Are you using Windows 10? “12 Things You Can Now Do With Windows 10 After The Anniversary Update.”

There’s a dearth of manners in social media. Here’s a very nice read that’s badly needed. “Five Steps To Having Grace On Social Media.”

ASTRONOMICAL SCIENCE

NASA has just released over 1,000 new images of the surface of Mars and some of them are spectacular!

ENVIRONMENTAL SCIENCE/RENEWABLES

A very striking video of changes in Greenland’s glaciers since the 1930’s shows the dramatic effects of climate change.

Though this article focuses somewhat on UK and European cities, it applies to other cities (like Tulsa, Oklahoma City, Dallas, et al.) that are prone to ozone and/or air quality issues in the summer months. “Pollutants React In Sunshine To Form More Pollutants.”

The USA’s Environmental Protection Agency was way off mark in a recent study that claimed that fracking and safe water sources can coexist in close proximity.

Speaking of air quality, southern California has been a hotbed of bad air quality for decades. Unfortunately, they’re currently having the worst smog since 2009.

Several USA cities are leading the way from fossil fuels to 100% renewable power. Let’s hope many more cities are bold enough to be added to this list…soon.

ATMOSPHERIC SCIENCE

If you’re experiencing flooding or simply need a quick read  on flood safety, here’s a nice infographic from the National Weather Service in Norman, OK. If driving, please remember: Turn Around, Don’t Drown! (TADD)

Flood Safety Info

Due to climate change, the risk from the Zika virus the mosquitoes that carry it is becoming more than just an obscure annoyance.

In case you missed it, here’s a link to NOAA’s latest and very thorough State Of The Climate report. This is definitely a “must read” for anyone into atmospheric and/or environmental science. (PDF file)

As of July, 2016, the USA is in the midst of its third-hottest year on record according to the latest NOAA data.

Based on NOAA and EPA data, millions of coastal area homes and properties in the USA are at risk of going underwater by the end of the century.

No heat here. This amazing archive of ice cores is literally a look into the climates past of our humble planet.

Here’s an interesting take on what’s apparently a not-so-new rainfall forecasting theory. Scientists using satellite data and statistical techniques have proved that soil and rain are linked in an unexpected way.

As the drought in the western USA continues, another drought is growing at an alarming pace…and almost no one is talking about it.

Time to bring out the cardigans and parkas. Autumn has arrived in parts of Sweden and no, it’s not too early.

In addition to dealing with denialists, climate scientists are also saddled with a segment of the population with climate change apathy…those who think nothing can or should change.

Sorry conspirators. Your “knowledge” of contrails isn’t correct. It’s hard to believe there are people who still buy this rubbish, but then again there are people who believe the earth is flat, ghosts and spirits are real, astrology is a legit science, and the tooth fairy leaves pennies from heaven under your pillow.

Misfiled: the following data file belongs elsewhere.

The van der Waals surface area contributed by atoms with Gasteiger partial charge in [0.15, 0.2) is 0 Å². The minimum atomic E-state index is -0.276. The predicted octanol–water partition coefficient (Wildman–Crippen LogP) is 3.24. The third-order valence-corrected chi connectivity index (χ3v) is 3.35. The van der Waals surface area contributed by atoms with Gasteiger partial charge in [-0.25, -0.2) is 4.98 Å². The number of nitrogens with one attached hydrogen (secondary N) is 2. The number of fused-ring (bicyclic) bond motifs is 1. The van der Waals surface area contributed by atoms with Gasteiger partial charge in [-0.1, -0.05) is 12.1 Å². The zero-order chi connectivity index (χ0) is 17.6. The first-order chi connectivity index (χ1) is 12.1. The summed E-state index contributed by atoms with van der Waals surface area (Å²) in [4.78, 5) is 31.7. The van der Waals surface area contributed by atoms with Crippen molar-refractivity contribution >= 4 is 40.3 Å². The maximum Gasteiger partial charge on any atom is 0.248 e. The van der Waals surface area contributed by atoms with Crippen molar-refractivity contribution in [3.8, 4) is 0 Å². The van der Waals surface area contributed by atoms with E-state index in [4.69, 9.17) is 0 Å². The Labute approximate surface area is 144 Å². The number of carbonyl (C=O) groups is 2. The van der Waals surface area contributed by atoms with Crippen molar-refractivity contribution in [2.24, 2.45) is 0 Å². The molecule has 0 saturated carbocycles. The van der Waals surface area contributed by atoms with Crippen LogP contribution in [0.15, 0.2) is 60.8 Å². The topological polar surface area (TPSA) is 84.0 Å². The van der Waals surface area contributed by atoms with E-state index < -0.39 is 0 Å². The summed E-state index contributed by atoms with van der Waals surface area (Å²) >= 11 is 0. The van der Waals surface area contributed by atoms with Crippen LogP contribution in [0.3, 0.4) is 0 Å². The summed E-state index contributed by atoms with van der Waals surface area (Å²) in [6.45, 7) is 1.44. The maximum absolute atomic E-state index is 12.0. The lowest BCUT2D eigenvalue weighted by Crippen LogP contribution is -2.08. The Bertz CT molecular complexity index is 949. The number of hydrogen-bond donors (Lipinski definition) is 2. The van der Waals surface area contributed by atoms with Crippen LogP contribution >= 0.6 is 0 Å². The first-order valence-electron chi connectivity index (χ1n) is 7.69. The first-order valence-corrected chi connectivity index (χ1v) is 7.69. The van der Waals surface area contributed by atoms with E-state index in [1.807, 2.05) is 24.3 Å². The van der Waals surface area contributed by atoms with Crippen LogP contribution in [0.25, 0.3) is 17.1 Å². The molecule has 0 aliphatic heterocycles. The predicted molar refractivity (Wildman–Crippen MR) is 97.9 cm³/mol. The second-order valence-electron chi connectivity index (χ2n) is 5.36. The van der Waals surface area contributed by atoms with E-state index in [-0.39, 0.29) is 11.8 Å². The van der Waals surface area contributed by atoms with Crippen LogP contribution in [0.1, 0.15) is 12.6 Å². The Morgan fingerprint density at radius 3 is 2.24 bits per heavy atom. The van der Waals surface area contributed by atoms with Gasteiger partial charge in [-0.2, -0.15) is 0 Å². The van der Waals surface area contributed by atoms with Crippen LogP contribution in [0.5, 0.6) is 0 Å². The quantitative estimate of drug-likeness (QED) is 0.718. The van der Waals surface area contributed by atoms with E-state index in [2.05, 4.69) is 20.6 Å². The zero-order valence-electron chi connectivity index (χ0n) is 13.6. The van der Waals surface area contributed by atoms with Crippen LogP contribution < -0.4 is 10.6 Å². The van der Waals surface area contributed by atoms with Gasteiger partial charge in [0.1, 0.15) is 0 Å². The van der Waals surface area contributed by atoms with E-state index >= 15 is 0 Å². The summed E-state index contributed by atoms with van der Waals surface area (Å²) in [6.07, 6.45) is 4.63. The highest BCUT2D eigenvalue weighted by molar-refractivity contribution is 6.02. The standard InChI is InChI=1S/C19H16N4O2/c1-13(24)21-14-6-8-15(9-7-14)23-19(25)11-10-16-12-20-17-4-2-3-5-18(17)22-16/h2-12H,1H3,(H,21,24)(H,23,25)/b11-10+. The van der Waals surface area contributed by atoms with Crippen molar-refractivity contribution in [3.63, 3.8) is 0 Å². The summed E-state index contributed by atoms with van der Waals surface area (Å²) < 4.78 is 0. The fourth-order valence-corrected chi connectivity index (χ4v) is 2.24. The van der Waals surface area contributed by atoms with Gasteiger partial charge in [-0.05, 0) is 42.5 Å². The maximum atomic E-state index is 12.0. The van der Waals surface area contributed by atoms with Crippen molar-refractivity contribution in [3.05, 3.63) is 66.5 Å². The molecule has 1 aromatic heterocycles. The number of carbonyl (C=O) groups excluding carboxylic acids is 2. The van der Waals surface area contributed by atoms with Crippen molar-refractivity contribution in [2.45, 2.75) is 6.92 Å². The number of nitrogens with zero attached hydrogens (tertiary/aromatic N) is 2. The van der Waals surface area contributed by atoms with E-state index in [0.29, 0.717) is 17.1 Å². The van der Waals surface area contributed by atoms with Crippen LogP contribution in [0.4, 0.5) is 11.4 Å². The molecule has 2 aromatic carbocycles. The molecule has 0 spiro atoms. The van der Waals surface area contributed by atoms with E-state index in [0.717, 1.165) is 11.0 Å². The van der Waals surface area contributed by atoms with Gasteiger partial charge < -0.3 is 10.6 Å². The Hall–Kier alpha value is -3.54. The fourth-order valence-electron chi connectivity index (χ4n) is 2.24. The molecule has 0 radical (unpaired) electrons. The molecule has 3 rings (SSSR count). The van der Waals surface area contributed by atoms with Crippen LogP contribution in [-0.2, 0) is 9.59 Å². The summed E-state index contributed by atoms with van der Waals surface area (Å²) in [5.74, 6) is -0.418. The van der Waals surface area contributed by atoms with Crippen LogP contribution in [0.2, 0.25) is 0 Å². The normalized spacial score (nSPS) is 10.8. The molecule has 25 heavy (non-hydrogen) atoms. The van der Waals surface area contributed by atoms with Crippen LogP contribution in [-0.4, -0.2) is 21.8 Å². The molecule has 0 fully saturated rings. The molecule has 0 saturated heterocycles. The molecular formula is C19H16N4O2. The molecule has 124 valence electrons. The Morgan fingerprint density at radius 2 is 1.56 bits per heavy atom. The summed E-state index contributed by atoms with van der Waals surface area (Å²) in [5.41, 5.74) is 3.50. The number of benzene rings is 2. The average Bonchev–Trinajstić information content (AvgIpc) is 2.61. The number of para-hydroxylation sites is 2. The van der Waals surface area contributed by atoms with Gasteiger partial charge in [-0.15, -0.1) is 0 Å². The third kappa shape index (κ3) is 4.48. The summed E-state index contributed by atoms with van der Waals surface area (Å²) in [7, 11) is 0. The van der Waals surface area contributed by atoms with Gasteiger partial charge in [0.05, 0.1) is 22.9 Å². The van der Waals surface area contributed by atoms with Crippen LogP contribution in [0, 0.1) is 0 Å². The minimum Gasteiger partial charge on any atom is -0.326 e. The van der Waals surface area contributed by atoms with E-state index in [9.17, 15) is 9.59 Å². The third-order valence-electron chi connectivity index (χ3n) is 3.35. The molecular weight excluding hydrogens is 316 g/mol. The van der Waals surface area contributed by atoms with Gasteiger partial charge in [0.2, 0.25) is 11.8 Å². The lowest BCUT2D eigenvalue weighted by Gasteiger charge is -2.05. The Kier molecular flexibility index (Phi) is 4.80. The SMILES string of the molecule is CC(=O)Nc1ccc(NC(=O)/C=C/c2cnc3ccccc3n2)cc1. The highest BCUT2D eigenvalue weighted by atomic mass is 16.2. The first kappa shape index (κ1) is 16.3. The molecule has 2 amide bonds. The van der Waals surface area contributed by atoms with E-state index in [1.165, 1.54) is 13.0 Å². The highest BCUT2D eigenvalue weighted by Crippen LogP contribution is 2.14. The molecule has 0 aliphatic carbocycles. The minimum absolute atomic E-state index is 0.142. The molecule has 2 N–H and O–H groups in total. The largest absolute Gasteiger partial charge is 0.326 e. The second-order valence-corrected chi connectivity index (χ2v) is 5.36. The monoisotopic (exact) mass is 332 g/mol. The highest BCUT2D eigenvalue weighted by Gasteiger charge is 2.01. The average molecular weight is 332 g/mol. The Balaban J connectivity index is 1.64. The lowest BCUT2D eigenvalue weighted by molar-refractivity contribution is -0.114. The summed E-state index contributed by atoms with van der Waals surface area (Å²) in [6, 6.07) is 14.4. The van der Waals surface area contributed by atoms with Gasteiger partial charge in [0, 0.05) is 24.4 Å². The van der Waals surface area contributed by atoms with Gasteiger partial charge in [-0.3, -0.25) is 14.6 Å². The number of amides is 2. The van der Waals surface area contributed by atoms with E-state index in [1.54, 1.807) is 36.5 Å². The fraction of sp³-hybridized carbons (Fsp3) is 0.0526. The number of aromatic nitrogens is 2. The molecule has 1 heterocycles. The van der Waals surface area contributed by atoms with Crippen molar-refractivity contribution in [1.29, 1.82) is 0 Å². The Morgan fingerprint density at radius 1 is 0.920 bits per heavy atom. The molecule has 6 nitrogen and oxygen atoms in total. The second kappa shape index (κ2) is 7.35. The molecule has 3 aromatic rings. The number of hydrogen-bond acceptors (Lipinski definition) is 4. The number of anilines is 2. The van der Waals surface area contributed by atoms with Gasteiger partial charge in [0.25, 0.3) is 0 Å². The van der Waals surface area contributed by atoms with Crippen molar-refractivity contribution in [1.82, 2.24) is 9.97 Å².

That’s a wrap for this post! I’d like to extend a warm welcome to my new followers in social media. I’m glad you’re along for the fun…and learning!

Cheers!

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Tornado Quest on Twitter: https://twitter.com/tornadoquest

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Tornado Quest Science Links And Much More For July 5 – July 12, 2016

Greetings to one and all. I hope everyone’s week has been going well and the weather in your location is to your liking. There’s plenty of information to explore this week, so let’s get started.

For your consideration, here are this week’s links…

ASTRONOMICAL SCIENCE

A very cool astronomy read. “Astronomers find evidence of water clouds in first spectrum of coldest brown dwarf.”

Talk about being lucky! The Earth could have had a searing hot atmosphere and Venus could have had a plethora of lush vegetation.

ENVIRONMENTAL SCIENCE/RENEWABLES

A new twelve blade turbine tower is on the wind power scene. Let’s hope these catch on worldwide!

Living Shorelines could get a fast track to combat sea level rise and wetlands, sand dunes and mangroves could protect shorelines more inexpensively than walls and bulkheads.

While turning plastic garbage into energy may seem a good idea, it’s only truly environmentally responsible if it’s done in tandem with recycling…so let’s NOT forget recycling.

From Climate Central: “The Fort McMurray wildfire, driven by drought and climate change, was the costliest natural disaster in Canadian history, ringing up $3.58 billion in losses, according to the Insurance Bureau of Canada.”

In the UK, it’s time for a new clean air act. The current one is woefully out of date.

ATMOSPHERIC SCIENCE

An excellent read on the importance of social media and dissemination of severe weather warning information from the National Weather Service.

It’s an absolute monstrosity that sixteen children have died in hot cars this year in the USA. Each one of these deaths was 100% preventable in every way. Few people realize just how quickly deadly heat can build in a vehicle in relatively mild weather.

Look Before You Lock Heat Safety

Just after midnight on 7 July 2016, a heat burst occurred in southwestern OK that made the Hobart, OK mesonet temperate soar to 104F. What is a heat burst and what causes them?